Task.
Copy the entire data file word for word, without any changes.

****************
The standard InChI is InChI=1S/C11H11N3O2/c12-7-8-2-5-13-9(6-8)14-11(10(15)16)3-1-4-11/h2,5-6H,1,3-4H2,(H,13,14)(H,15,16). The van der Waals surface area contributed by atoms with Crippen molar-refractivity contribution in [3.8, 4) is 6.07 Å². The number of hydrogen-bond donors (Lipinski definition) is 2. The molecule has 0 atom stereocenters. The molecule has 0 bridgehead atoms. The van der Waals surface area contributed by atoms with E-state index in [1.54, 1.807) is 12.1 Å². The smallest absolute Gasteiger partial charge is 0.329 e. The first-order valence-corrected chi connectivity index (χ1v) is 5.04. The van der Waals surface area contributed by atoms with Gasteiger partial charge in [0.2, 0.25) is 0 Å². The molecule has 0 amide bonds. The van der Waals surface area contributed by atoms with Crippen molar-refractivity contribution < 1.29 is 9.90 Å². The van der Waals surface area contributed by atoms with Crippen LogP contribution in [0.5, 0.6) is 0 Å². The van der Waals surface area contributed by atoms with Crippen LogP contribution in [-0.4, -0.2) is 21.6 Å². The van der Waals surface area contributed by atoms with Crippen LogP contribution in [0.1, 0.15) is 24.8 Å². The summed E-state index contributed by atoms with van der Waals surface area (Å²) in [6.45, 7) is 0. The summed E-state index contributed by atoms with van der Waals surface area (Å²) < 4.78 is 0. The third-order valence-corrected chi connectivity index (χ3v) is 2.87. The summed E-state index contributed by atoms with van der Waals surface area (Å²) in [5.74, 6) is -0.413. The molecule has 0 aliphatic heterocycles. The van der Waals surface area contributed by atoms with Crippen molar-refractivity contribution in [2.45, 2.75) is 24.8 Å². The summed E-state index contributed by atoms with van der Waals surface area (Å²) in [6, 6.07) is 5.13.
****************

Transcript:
The standard InChI is InChI=1S/C11H11N3O2/c12-7-8-2-5-13-9(6-8)14-11(10(15)16)3-1-4-11/h2,5-6H,1,3-4H2,(H,13,14)(H,15,16). The van der Waals surface area contributed by atoms with Crippen molar-refractivity contribution in [3.8, 4) is 6.07 Å². The number of hydrogen-bond donors (Lipinski definition) is 2. The molecule has 0 atom stereocenters. The molecule has 0 bridgehead atoms. The van der Waals surface area contributed by atoms with E-state index in [1.54, 1.807) is 12.1 Å². The smallest absolute Gasteiger partial charge is 0.329 e. The first-order valence-corrected chi connectivity index (χ1v) is 5.04. The van der Waals surface area contributed by atoms with Gasteiger partial charge in [0.2, 0.25) is 0 Å². The molecule has 0 amide bonds. The van der Waals surface area contributed by atoms with Crippen molar-refractivity contribution < 1.29 is 9.90 Å². The van der Waals surface area contributed by atoms with Crippen LogP contribution in [0.5, 0.6) is 0 Å². The van der Waals surface area contributed by atoms with Crippen LogP contribution in [-0.4, -0.2) is 21.6 Å². The van der Waals surface area contributed by atoms with Crippen LogP contribution in [0.1, 0.15) is 24.8 Å². The summed E-state index contributed by atoms with van der Waals surface area (Å²) in [6.45, 7) is 0. The summed E-state index contributed by atoms with van der Waals surface area (Å²) < 4.78 is 0. The third-order valence-corrected chi connectivity index (χ3v) is 2.87. The summed E-state index contributed by atoms with van der Waals surface area (Å²) in [5.74, 6) is -0.413. The molecule has 0 aliphatic heterocycles. The van der Waals surface area contributed by atoms with Crippen molar-refractivity contribution in [2.45, 2.75) is 24.8 Å². The summed E-state index contributed by atoms with van der Waals surface area (Å²) in [6, 6.07) is 5.13.